Medicare and Social Security scare politicians more than tornados
May 29, 2011
COLUMBUS: In Oklahoma and Kansas they are accustomed to tornados, but this spring they have been hitting people that aren’t expecting them. Tuscaloosa, Alabama and Joplin, Missouri took the brunt of deadly tornados. About the only solution is to build underground, then a tornado can’t get you.
Of course, then along comes a flood and drowns out that idea. With a flood, you need to build up in the air so the water can flow along below you. So I guess you gotta live in an elevator. Then you pick your level based on what disaster is predicted for that day.
Ohio is contributing more than it’s share of water to the Mississippi River flood. It has rained almost every day since early March and a lot of that water has ended up in the Mississippi. But enough of it stayed in Ohio that farm fields are too wet to even walk on. Iowa may have got their corn planted but Ohio is only ten percent done. It’s so wet, farmers need flotation tires for their tractors and corn planters. Not the wide, low-pressure tires. But tires that will actually float.
Isn’t Social Security supposed to have plenty of cash to last another twenty or thirty years? Then why does Treasury Secretary Geithner say that if Congress does not raise the debt ceiling, the first thing he will do is stop sending out Social Security checks? If there’s money in that account, then keep paying the folks. On the other hand, if that account has been emptied out like every other one in Washington, then admit it, and raise the future eligibility age up to where it needs to be to get in the black.
Then there’s Medicare. Former Speaker Nancy Pelosi says it’s perfect as is, just leave it alone. But Congressman Paul Ryan says in about ten years it will bankrupt the country and he proposed changes to keep it afloat. Now how can two bright people serving in Congress look at the same thing, and see two entirely different outcomes?
We all ask, why do politicians wait until the last possible minute to tackle a problem that’s been in clear view for years. Well, ever since Ryan introduced his bill to reduce the federal deficit for the long haul it has been tacked on a wall in Washington, and Democrats (and a few Republicans), are throwing darts at it. The aim, no matter which party, is to wait for the other guy to make the first move, then oppose it and try to keep the voters ignorant through the next election.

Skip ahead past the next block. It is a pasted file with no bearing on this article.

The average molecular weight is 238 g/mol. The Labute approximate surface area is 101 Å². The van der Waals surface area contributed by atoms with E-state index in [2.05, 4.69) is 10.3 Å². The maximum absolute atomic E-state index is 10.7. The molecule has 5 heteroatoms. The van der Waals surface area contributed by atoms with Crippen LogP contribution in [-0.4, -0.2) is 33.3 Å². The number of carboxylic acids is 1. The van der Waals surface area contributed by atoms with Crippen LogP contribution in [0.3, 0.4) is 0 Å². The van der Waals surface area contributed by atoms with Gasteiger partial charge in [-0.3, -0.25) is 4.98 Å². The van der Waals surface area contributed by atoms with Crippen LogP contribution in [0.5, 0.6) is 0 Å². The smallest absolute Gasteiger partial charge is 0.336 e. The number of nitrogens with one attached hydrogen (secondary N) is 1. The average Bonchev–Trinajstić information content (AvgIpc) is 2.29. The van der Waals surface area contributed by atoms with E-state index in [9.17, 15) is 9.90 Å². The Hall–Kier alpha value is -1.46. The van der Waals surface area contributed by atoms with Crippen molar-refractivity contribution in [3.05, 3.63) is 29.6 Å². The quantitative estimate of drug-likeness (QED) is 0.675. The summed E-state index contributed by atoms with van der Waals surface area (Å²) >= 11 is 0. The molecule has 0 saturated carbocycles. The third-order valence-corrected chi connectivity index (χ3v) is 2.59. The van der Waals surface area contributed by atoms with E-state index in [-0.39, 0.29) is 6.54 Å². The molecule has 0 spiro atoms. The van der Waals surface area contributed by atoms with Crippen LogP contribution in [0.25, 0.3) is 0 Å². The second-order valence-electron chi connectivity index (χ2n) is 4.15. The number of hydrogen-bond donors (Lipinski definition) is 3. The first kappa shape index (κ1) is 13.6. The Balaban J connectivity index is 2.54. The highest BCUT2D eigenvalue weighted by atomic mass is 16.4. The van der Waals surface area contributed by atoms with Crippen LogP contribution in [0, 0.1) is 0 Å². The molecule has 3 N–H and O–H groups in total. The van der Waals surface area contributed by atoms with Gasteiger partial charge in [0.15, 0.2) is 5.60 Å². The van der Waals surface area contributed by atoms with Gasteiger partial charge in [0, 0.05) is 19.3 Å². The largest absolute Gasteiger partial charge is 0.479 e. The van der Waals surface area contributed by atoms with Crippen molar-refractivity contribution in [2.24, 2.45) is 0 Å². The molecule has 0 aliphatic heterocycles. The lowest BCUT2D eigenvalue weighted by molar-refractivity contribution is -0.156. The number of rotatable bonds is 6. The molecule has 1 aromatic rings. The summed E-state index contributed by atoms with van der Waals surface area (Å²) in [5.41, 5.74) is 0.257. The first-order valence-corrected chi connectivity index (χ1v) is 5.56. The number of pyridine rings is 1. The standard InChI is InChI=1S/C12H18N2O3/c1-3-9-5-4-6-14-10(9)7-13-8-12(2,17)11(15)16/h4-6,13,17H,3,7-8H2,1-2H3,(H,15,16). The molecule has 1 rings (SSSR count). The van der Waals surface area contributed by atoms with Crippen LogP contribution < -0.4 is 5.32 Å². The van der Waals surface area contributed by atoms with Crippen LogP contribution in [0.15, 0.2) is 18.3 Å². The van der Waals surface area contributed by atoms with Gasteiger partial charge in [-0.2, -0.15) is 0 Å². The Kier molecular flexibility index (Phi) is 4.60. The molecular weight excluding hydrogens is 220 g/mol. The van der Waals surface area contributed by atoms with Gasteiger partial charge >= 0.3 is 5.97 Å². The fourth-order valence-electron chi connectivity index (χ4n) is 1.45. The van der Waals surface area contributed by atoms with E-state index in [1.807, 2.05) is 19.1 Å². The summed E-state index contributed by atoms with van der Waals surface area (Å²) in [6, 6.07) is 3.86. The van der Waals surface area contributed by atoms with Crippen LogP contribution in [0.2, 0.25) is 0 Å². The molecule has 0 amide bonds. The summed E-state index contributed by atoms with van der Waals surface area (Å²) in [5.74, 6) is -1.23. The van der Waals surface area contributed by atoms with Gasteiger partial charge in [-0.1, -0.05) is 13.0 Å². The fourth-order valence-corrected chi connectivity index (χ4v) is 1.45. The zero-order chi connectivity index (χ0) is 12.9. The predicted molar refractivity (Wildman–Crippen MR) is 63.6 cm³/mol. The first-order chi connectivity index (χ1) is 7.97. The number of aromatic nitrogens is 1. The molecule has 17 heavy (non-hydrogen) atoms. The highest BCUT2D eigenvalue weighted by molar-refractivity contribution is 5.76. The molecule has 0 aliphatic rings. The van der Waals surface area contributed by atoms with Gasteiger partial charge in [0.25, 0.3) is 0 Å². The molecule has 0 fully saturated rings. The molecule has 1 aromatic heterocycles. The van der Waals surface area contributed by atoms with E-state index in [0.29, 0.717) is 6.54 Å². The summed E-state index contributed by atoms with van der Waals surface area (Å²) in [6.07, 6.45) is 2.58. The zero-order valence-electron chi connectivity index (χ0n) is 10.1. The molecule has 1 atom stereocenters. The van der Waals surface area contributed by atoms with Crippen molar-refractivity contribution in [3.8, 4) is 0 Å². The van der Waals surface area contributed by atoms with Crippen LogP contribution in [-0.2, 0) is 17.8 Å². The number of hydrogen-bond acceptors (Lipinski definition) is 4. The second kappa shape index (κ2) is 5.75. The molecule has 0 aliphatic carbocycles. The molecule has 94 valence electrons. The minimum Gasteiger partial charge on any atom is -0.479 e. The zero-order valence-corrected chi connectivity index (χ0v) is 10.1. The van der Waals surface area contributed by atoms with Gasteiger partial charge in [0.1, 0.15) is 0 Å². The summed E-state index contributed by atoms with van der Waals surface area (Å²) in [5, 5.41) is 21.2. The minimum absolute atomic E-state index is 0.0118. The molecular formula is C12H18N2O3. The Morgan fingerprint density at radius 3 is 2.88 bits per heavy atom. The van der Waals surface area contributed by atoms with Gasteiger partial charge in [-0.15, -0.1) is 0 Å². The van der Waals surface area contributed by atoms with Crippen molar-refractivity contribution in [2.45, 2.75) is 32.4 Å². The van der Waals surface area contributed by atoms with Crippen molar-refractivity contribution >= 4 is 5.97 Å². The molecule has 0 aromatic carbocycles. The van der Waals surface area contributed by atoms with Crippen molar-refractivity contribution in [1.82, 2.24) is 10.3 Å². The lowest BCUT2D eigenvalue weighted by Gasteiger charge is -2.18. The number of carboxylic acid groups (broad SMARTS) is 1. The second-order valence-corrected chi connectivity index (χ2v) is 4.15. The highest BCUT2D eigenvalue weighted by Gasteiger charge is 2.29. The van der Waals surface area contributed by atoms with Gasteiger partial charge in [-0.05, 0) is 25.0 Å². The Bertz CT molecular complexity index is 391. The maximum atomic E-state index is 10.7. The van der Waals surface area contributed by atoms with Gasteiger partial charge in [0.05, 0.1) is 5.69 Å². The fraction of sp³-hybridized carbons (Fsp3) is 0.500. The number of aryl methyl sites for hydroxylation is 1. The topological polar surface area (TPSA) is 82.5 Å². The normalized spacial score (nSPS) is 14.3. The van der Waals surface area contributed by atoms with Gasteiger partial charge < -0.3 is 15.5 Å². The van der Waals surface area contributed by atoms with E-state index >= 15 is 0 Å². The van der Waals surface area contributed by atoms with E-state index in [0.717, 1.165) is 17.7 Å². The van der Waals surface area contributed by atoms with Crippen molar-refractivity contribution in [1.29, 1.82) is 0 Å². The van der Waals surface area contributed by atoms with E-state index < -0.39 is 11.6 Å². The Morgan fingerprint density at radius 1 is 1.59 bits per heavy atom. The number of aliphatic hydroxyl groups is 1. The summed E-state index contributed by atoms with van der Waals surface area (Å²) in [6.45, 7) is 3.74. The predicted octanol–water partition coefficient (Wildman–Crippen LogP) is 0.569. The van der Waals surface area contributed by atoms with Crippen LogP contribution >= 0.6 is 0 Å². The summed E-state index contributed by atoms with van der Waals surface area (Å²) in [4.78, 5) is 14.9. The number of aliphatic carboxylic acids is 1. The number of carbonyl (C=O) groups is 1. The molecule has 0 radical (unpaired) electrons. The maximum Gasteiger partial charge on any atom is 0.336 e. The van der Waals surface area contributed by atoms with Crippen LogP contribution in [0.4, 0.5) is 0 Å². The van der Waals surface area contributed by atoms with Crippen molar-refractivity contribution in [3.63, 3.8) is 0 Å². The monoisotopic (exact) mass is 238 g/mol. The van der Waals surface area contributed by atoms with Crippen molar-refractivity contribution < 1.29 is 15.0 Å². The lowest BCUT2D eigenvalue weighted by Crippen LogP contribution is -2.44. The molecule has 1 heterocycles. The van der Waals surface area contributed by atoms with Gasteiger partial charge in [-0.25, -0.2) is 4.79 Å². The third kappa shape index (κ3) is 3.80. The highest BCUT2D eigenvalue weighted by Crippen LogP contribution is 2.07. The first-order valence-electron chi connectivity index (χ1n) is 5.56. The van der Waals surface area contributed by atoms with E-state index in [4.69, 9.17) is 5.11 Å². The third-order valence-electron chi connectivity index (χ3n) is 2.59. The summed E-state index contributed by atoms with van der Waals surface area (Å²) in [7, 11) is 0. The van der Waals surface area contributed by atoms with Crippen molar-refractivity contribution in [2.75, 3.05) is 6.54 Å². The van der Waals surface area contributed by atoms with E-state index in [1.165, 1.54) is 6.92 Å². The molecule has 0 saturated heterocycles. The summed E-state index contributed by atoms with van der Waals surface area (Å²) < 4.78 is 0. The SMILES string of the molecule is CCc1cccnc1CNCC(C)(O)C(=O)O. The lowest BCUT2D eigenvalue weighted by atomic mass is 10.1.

Republican candidates for President keep popping up. Every time one prospect drops out, three more jump in. Sarah Palin has a bus, but it’s gonna take more than a bus to hold ‘em all. They need a train with a bunch of coach cars, and a caboose to carry their excess baggage. A few of them have excess baggage they hope to lose. Some candidates admit that most of the country does not know them. Shucks, even the other candidates don’t know them.
Historic quotes by Will Rogers:
"People are voting policies now, not (political) partys. We are living in a time when if one or the other of these partys don't start delivering an economic government to the people, they are both going out on their ears." WA #521, Dec. 18, 1932
"Congress won't have anything to settle much (in the next session), outside of unemployment, two billion deficit, arrange extra taxes where they will do least harm next November, relieve Wall Street and think up something new to promise farmers." DT #1672, Dec. 2, 1931